John Gallini Named BBA Immigration Section Co-Chair 05/22/2012

Posted by Morse, Barnes-Brown Pendleton in Client News, Immigration.
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Immigration Attorney John GalliniOn May 21st, the Boston Bar Association announced the new 2012-2013 Co-Chairs of its 24 sections.  MBBP Attorney John Gallini was selected as a Co-chair for the Immigration Law Section within the BBA and will serve for two years. BBA President-elect, J.D. Smeallie, had this to say of the section leaders:

The lawyers named to lead our Sections represent a talent pool enriched by the diversity of their respective backgrounds. They are drawn from law firms of all sizes, from the legal departments of businesses and non-profits, and from government, legal services, and academia.

Congratulations John!

For more information, please visit the Boston Bar Association.

MBBP Welcomes Attorney Grant Godfrey 05/09/2012

Posted by Morse, Barnes-Brown Pendleton in Attorney News, Immigration, MBBP news.
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Immigration Attorney Grant GodfreyMBBP is pleased to announce that Attorney Grant Godfrey has joined the firm as an associate. Grant concentrates his practice in immigration law. Prior to Morse, Barnes-Brown & Pendleton, he was an associate at Blake J. Godbout & Associates where he worked on a variety of litigation, transactional, and bankruptcy issues.

After receiving his undergraduate degree, Grant worked as a paralegal at McNamara, Koenig & McCarthy (now McElroy, Deutsch, Mulvaney & Carpenter), and then at Morse, Barnes-Brown & Pendleton, where he focused on business-based immigration law. He then changed careers and worked at Bullhorn, a software company, as a hybrid account and project manager before attending law school.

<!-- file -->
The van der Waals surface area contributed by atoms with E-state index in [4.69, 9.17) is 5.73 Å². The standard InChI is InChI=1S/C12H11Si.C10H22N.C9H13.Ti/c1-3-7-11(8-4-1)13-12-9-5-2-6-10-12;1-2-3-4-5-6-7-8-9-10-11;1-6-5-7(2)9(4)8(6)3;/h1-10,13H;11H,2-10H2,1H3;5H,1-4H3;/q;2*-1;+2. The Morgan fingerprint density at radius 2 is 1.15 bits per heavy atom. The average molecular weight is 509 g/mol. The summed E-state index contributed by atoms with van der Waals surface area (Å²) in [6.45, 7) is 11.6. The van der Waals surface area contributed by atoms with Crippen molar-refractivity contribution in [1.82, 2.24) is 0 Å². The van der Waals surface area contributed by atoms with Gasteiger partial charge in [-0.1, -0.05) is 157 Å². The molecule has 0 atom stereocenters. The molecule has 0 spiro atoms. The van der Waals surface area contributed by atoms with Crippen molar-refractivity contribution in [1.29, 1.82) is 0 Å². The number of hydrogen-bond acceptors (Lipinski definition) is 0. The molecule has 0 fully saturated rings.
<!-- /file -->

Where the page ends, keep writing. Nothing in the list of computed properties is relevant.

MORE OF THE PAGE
Please feel free to contact Grant directly.

MBBP February Immigration Alert: 2013 H-1B Cap to Open on April 1st 02/29/2012

Posted by Morse, Barnes-Brown Pendleton in Immigration, Legal Developments.
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By Donald Parker and John Gallini

Immigration Attorney Donald ParkerThe H-1B visa is the standard working visa used by foreign nationals to work in the United States with a U.S. employer. The H-1B “specialty worker” visa is available only to foreign nationals who have obtained a job offer in a position that customarily requires someone with a Bachelor’s degree. With a few exceptions, foreign nationals who have completed 6 years of time in the United States in H-1B status, will be required to return to their home country.

Immigration Attorney John GalliniH-1B visas are available in a limited number (the “H-1B cap”) on October 1st of each year, the beginning of the fiscal year of the U.S. Citizenship & Immigration Services (“CIS”). Applications for the up-coming fiscal year tranches of H-1B visas can be made starting April 1st. While we expect that the FY 2013 H-1B cap may not be reached for several months after April 1st, we cannot of course be certain. The demand appears to be greater this year and we expect that CIS’s apparent bias against granting L-1B “specialized knowledge” work visa petitions will cause U.S. multinational corporations to rely more heavily on the H-1B visa program.

As a result, we are advising all employers who expect to sponsor an employee for an H-1B visa to plan to file in the early part of April of 2012.

Please visit our website for the full Immigration Alert.